Though he’s the most well-known U.S. player — and the subject of marketing campaigns and TV ads — Pulisic said expectations carry no burden.

“I’m very excited for the moment,” he said during an interview session with reporters after training Wednesday. “This is the pinnacle of a lot of people’s careers, playing in a World Cup, representing their country. That’s what I’m here to do. I’m going to do the best I can and representing this country and hope I make everyone back home proud. That’s all I can really do. And as long as I do that, I can walk home proud.”

The U.S. Men’s World Cup squad will face off against Wales, Iran, and group favorite England in the group stage of the 2022 World Cup in Qatar (Video: Joshua Carroll/The Washington Post)

Pulisic enters the World Cup as a star on his national team but a part-time starter for Chelsea. That status has not changed, even after a September coaching change led to Graham Potter replacing Thomas Tuchel.

Pulisic has appeared in 13 of 14 Premier League matches overall but made just three starts. His lone goal came against Wolverhampton Wanderers on Oct. 8. He started Chelsea’s third-round League Cup match and appeared in four of six Champions League group-stage games yet started just once.

Graphic: A closer look at the USMNT

Nonetheless, Pulisic likes what Potter has brought, saying: “The way he’s worked with the players and communicated has impressed me the most. And the guys have received him quite well. There’s going to be good things.”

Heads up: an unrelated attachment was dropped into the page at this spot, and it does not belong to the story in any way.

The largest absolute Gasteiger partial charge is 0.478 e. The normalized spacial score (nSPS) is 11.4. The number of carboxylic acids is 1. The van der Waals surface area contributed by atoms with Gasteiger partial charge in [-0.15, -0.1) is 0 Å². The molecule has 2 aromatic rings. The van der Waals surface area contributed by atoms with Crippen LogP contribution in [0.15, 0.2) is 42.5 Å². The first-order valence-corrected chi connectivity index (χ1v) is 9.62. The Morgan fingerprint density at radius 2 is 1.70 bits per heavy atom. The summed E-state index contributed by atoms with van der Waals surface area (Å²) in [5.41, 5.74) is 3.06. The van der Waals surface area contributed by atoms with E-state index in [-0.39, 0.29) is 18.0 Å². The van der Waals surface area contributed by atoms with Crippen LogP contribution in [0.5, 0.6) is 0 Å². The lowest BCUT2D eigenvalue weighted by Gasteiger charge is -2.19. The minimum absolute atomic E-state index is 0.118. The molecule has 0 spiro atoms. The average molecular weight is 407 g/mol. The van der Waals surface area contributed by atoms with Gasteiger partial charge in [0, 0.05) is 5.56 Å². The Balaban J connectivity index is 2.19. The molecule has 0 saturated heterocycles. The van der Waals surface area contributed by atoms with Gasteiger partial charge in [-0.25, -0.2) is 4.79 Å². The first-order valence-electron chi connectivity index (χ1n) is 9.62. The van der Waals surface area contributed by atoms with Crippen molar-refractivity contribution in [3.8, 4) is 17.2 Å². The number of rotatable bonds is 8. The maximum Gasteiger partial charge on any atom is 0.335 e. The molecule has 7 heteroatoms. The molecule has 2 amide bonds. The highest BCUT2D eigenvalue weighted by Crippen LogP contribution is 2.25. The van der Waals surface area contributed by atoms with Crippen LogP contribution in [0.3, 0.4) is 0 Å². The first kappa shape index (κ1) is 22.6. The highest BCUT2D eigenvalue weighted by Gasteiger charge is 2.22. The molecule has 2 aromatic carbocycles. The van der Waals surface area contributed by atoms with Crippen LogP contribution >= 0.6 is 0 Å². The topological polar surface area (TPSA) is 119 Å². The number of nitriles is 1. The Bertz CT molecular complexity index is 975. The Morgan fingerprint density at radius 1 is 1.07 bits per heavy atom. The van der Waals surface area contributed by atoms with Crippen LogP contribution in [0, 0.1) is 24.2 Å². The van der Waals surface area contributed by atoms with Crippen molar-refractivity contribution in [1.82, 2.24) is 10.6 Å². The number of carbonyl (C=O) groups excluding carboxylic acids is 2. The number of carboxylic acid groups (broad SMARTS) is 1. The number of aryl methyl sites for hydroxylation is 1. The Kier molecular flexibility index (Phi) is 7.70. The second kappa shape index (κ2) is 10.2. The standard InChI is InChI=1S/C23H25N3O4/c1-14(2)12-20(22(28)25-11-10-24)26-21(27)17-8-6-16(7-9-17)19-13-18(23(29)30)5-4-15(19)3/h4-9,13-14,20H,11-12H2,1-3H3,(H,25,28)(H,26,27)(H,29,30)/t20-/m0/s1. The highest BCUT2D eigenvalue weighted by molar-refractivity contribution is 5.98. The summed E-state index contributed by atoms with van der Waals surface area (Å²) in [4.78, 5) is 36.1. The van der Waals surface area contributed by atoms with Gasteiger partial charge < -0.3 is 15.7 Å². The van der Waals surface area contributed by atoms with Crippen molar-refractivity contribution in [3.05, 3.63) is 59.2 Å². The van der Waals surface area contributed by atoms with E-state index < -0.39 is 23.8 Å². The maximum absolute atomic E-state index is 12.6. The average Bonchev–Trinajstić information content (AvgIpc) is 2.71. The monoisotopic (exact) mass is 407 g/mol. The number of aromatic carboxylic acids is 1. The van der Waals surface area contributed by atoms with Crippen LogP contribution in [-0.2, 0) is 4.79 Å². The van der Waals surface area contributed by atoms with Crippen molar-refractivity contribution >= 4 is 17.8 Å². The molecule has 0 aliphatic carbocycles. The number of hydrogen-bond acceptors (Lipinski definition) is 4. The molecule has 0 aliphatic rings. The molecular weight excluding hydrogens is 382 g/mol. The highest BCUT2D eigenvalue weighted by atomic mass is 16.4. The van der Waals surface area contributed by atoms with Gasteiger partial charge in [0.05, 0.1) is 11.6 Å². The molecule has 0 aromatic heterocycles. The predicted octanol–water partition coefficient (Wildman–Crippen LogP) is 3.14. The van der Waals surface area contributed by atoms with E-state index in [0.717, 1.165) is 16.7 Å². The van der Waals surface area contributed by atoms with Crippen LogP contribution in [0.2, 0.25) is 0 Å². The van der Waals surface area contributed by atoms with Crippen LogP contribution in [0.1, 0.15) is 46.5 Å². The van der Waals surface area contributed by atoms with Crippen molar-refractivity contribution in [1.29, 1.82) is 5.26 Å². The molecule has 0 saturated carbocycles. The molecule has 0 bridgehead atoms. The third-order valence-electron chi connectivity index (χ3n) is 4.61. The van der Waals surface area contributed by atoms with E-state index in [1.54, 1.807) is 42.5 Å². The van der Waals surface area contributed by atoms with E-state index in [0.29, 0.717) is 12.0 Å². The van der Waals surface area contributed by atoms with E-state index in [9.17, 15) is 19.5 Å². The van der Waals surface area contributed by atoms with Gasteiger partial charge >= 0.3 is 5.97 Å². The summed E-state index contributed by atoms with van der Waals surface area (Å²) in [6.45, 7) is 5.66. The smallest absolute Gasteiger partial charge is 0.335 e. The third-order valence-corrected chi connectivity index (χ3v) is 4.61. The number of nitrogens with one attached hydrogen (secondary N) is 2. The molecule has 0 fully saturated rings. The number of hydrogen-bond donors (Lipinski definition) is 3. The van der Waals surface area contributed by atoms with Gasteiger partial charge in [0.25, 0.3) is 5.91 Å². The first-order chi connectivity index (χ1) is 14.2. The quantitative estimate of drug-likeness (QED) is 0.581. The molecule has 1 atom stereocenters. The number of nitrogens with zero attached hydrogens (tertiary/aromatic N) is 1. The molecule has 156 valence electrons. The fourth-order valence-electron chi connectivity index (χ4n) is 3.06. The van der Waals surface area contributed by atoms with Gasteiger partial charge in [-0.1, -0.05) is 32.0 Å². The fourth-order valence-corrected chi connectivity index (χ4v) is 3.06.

Despite moderate playing time, Pulisic said he “feel great right now.”

“My form has actually been really good in recent weeks,” he said. “I’ve gotten some games in and continuing to work there and proving myself there. Honestly, I feel really strong and prepared going into this.”

U.S. Coach Gregg Berhalter would have preferred Pulisic to log major minutes before the World Cup. Still, “we know the qualities Christian brings,” he said.

Playing time cuts both ways for Qatar-bound players. With just a one-week gap between leagues pausing and the World Cup starting, players starting regularly for their clubs were more vulnerable to being sidelined by injury. Several standouts, including Pulisic’s Chelsea teammate N’Golo Kante, will miss the tournament.

Pulisic dodged a scare in his final game before the break Saturday, when a Newcastle player bore down on him. As the key U.S. player, he undoubtedly will face the same challenges in Group B play against Wales, England and Iran.

He said did not realize the danger involved until he watched video afterward.

“I saw a highlight of a guy coming and trying to two-foot me, and I’m just thinking, ‘Wow, if he connects, that would have sucked,’ ” Pulisic said. “What can you do? I am playing the game. I’m passionate. I’m in the game. I want to win.”

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With the Premier League now paused, a boyhood dream is drawing closer.

“All those emotions, you’re not ready for, I guess,” Pulisic said. “It always hits you. It hits you, and you feel it. You feel the big moments coming every day. Laying in bed at night when it gets a day closer, you feel a little bit more.”

The U.S. men’s national team will be one of the youngest squads at the 2022 World Cup in Qatar and will feature many players new to the global tournament. (Video: Joshua Carroll/The Washington Post)

Notes: Right back Sergiño Dest had limited involvement in Wednesday’s training session as team officials manage his workload. He was sidelined by abductor fatigue before entering as a sub for AC Milan in a league match Sunday. . . .

About 1,000 representatives from the U.S. Embassy and two U.S. military bases in Qatar were invited by Berhalter to watch practice. Berhalter and midfielder Weston McKennie, the son of a U.S. serviceman, addressed the crowd.